Update and Gotcha’s!

HIX Update

Since June I cautioned that the HIX would have glitches the first month, so wait until November. This is a case where I do not relish being right. The government that promised to be ready October 1 has promised to be ready November 30. Perhaps. If the number of enrollments that had been expected to take over 10 weeks now will only have 2 weeks, what could go wrong?

So, find an independent broker. More than just access to rates, a broker has access to info not available on the HIX including years of experience.

To see what you’ll need to have handy, download the instructions and application forms from my Home Page.

The short form is if you are on your own and single. Couples and families need the standard form. I provided the non-financial assistance forms; however, applying off the HIX is much simpler, so contact me.

If you want the financial assistance from the government, then you must apply via the HIX. If the site is not working well, then Plan B is to have all your info ready (get the forms so you know what that means) then call 800-318-2596 (en Español: Llame a 800‑318‑2596).

HCR Gotcha’s

Assuming you’re eligible? Better check!

Say Dana Smith is married with kids.  Dana has employer group insurance that meets all the new requirements including that Dana’s portion of the premium is less than 9.5% of the household income (and to be safe, under 9.5% of Dana’s salary).  It does not matter what their household MAGI is.  Say it’s 150% of FPL and on the HIX they’d qualify for a huge premium subsidy, and even cost sharing of medical expenses.  Yet they can’t.  Simply because Dana’s employer offers spouse and dependent coverage, the Smiths are ineligible to use the HIX, consequently they are ineligible for ANY government subsidy or cost sharing.

This is just one major flaw in the law that will create a lot of heartache.  Employees in lower-paying industries will try to get their employer to stop offering coverage for spouses and dependents.  But it won’t always be that simple because of a plethora of other laws on the books.  Many small and medium business owners will be caught between a rock and a hard place.  And, by the way, none of those owners started their business to be in the business of offering health insurance, much less act as an extension of government services.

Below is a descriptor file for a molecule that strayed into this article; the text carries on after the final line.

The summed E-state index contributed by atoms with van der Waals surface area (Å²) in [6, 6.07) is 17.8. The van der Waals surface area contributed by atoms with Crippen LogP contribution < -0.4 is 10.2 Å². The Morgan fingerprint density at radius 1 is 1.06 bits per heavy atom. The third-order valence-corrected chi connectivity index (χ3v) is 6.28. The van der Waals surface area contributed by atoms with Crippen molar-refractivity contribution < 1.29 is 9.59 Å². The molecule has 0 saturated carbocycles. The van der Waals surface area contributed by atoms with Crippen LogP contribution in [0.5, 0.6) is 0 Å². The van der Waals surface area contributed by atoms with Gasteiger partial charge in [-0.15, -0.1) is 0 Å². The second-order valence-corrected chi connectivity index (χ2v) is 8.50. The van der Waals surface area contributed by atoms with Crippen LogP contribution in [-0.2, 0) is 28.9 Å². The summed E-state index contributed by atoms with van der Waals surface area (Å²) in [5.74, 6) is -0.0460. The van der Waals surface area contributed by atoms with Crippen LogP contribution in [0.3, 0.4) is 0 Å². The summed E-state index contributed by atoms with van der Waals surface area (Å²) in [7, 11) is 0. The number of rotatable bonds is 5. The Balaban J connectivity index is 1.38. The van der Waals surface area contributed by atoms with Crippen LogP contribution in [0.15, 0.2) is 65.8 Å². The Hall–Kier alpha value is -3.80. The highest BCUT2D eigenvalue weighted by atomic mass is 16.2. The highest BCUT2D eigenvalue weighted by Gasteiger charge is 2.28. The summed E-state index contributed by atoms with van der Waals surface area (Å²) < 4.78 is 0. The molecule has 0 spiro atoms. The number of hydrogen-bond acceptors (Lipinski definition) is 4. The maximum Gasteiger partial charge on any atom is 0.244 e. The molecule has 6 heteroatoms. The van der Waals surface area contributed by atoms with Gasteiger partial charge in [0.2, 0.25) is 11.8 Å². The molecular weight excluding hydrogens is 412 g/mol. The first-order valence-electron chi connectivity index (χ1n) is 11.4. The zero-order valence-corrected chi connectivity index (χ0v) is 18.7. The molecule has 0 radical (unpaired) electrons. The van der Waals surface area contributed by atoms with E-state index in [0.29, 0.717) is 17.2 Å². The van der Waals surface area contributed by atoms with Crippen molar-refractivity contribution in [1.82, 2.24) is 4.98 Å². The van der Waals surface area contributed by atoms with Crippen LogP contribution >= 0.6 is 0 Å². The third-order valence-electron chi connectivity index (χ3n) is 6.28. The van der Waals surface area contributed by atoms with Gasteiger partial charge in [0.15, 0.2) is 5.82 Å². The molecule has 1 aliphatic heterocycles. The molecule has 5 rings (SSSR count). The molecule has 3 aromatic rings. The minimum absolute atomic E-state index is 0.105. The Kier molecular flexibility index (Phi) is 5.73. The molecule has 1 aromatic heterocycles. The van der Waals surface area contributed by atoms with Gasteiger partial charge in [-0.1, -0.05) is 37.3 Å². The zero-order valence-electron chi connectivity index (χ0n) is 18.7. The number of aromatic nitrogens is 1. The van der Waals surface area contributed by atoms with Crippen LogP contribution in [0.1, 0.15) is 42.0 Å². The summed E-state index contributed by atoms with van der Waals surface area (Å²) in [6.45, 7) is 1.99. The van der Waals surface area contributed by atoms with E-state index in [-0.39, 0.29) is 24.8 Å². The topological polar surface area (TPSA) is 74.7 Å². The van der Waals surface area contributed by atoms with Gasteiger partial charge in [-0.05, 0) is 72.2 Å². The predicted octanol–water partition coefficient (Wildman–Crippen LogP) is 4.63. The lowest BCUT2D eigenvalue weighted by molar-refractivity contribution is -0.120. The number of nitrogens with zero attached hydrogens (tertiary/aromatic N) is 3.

My child is free, my child costs extra, which is it?

The cost of covering dependents is not as straight-forward as it was.  For dependents under age 21, expect to pay a premium per dependent up to three.  More than that are at no additional premium.  Although dependents may be on a plan until they turn 26, the “free ones” won’t be free when they turn 21. Say you have 4 dependents (spouses are not dependents) and that on January 1, 2014 their ages will be 20, 19, 18, and 17.  Your premiums for 2014 will include incremental costs for three.  Essentially, the fourth child is free.  When your policy renews January 1, 2015, their ages will be 21, 20, 19, 18.  Now the 21-year old incurs an adult premium and you will pay incremental dependent premiums for the other three.

Oh, and in the above example, dependents under age 19 (yes a different age to track), must have “pediatric dental and vision” coverage.  The media have had little to say partly because few understand this.  On the HIX, you’ll see medical plans that include these pediatric benefits built in (more commonly just the Vision), with options to add Dental coverage for just the under-19 dependents, or the whole family.  If you opt not to have this coverage included, you’ll need to attest that you have other dental and vision coverage for your under-19 dependents.

Oh, and your newborn and toddler with no teeth?  Uncle Sam says thou shalt have Dental coverage, since they are under 19.  Clear as mud?

Unintended consequence for the poorest

Reminder – Catastrophic plans are only for people under age 30 or for those who do not qualify for premium subsidies or cost sharing because they are too poor.  Disqualification is not just above 400% FPL, it is also under 100% FPL!  PPACA was written assuming that states would expand Medicaid to impoverished adults.  The Supreme Court struck down that part of the law, making Medicaid Expansion optional.  So if your state is like Idaho in that it has not expanded Medicaid, then the poorest adults are not eligible for subsidies and must pay full price.  The least expensive plans are the Catastrophic ones, sometimes simple referred to as “Covered.”

Paying the piper

Keep April 15, 2015 in mind when estimating your 2014 MAGI.  Government premium subsidies are an “Advanced Premium Tax Credit.”  That means when you file your 2014 tax return in 2015, if your MAGI turned out to be greater than what you estimated when you applied (almost 18 months earlier) then you will owe some of that back.  You might want to slightly over-estimate your MAGI (get a slightly lower subsidy) so the surprise is more likely to be a tax return than a tax bill.